Stress, coping styles and personality tendencies of medical students of urban and rural origin

Department of Psychiatry, Medical University, Lublin, Poland
Institute of Psychology, Maria Curie Skłodowska University, Lublin, Poland
Department of Electronics, University of Technology, Lublin, Poland
Department of Health Informatics and Statistics, Institute of Rural Health, Lublin, Poland
Ann Agric Environ Med 2014;21(1):189–193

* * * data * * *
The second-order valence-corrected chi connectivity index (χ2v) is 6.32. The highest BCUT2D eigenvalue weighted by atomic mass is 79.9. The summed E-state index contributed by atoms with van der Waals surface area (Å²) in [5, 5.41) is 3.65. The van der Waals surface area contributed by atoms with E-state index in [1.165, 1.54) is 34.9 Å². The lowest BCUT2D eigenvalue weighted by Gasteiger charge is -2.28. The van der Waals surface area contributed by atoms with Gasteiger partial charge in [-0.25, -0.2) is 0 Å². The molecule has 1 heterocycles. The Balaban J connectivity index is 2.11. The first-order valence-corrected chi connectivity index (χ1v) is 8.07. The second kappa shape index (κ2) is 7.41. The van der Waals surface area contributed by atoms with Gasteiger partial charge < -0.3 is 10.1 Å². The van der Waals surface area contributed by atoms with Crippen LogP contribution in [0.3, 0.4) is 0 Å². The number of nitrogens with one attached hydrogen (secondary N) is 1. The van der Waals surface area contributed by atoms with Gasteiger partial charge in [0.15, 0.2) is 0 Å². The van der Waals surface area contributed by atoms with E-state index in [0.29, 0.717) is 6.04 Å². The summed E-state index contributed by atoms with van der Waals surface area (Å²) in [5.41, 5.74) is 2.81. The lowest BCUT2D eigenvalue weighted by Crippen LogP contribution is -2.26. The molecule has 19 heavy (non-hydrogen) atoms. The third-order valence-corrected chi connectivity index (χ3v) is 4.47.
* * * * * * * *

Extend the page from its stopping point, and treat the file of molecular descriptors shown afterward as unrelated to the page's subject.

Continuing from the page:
Introduction. The problem of high levels of stress among medical students is a real problem and its prevalence and mechanisms have not yet been fully explored. It was found that there are only a few publications concerning the influence of urban and rural settings of the medical students in relation to stress, coping styles and personality tendencies. Aim. Analysis of the coping mechanisms and personality types of medical students of rural and urban origin based on the survey of the students of the Medical University in Lublin (MUL), south-east Poland. Material and methods. The study was conducted with a group of 570 medical students from MUL, aged 19–35. Average medical student age: 22. Two questionnaires were used: CISS and SCID II for the evaluation of the coping styles and the personality tendency structures. Results. The place of origin significantly influenced tendencies to the occurrence of specific personality types. The schizotypal, borderline and narcissistic personality tendencies mostly presented in big cities, less in small cities, and the least among students of rural origin. Dependent personality tendencies were significantly more common among females. The coping styles based on avoidance and on looking for the social contacts were significantly more common among females than males. Conclusions. Medical students of urban and rural origin were differentiated in terms of personality structure tendencies, concerning personalities: schizotypal, narcissistic and borderline. The tendencies to the dependent personality were also significantly more common among females than males. Two types of coping styles, based on avoidance and looking for social contacts, were significantly more common among females than males.